We think the PBOC is keen to provide liquidity, but not particularly keen to engage in general easing as the government continues to steer the economy towards interest rate liberalisation as part of the much greater transformation of the economy towards consumption-led growth.
It was also announced that Alibaba is set to purchase a stake in New China Life Insurance Co Ltd, a state insurer. This is also consistent with China’s other important economic objective of reforming its state-owned enterprises.
The president of the Shanghai-Hong Kong Stock Connect says China is considering allowing bonds and ETFs to be traded on the exchange. We think China is targeting global reserve currency status by December 2015 and that the rapid liberalisation of the capital account is in preparation of this.
The HSBC manufacturing index rose to 49.8 in January from 49.6 in December. New home sales jumped 4.2% yoy in December.
Barclays Bank, an index provider, has agreed to begin to include Sukuks (Sharia compliant bonds) within its global bond index. This is very good news. Sukuks have been a fast growth area for external bond issuance in EM.
The most commonly used external debt benchmark index, the EMBI Global Diversified Index from JP Morgan does not include Sukuks.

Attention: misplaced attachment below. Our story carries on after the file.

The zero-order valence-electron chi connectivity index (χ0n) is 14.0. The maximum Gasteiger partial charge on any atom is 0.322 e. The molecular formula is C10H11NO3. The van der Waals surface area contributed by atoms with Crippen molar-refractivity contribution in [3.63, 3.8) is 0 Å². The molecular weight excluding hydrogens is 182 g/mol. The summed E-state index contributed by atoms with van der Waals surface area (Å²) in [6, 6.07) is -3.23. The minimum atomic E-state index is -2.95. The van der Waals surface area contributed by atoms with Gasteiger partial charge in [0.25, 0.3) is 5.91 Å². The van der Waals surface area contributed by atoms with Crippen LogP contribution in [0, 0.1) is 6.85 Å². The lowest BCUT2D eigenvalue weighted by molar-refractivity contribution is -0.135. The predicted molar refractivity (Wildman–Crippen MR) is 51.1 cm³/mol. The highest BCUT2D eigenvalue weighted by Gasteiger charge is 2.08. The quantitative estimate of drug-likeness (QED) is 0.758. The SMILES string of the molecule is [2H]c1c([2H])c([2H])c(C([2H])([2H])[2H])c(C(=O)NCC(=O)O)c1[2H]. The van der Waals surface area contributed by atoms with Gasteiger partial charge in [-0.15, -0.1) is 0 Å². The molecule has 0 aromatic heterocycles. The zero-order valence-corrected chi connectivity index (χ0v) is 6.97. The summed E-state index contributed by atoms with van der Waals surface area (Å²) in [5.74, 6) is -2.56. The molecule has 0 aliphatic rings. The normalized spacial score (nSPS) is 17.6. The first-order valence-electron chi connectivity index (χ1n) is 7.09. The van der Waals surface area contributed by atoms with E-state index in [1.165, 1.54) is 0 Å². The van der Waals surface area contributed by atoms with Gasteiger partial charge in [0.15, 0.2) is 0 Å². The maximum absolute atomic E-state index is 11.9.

This is one of the reasons why this index only captures about 47% of the EM external debt universe. Recently, Bank of America Merrill Lynch took further initiatives by launching the first EM local currency corporate bond index. These indices are still woefully inadequate, mainly because index providers tend only to include markets in their indices where they trade the bonds.
As global bond yields decline, global investors are becoming more passive. We strongly advocate against benchmark hugging and passive management, which, in effect, boils down to allocating countries purely on the basis of how much debt they issue.
In related news, JP Morgan placed Nigeria on index watch negative on the grounds that the government has taken steps to reduce the liquidity of its bond market. JP Morgan will now evaluate the liquidity situation over the next 3-5 months before taking action, which could involve dropping Nigeria from the GBI EM GD index.
JP Morgan’s allegation of low liquidity may or may not be a good excuse for dropping a country from indices. Ultimately, the liquidity available to investors is subjective and may be a function of many things, including each investor’s investment in local and external counterparties.
The government is preparing to make benchmark revisions to the calculation of GDP in the coming weeks. As in most other EM economies, GDP is seriously underestimated due to the rapid development of new sectors of the economy that are not captured in surveys, which are based on infrequently revised benchmarks.
In 2010, the GDP benchmark was revised higher by 24%. This time GDP could be revised higher by 10% as SMEs in the non-agricultural sector are included. The higher GDP print will improve important ratios such as the deficit to GDP ratio.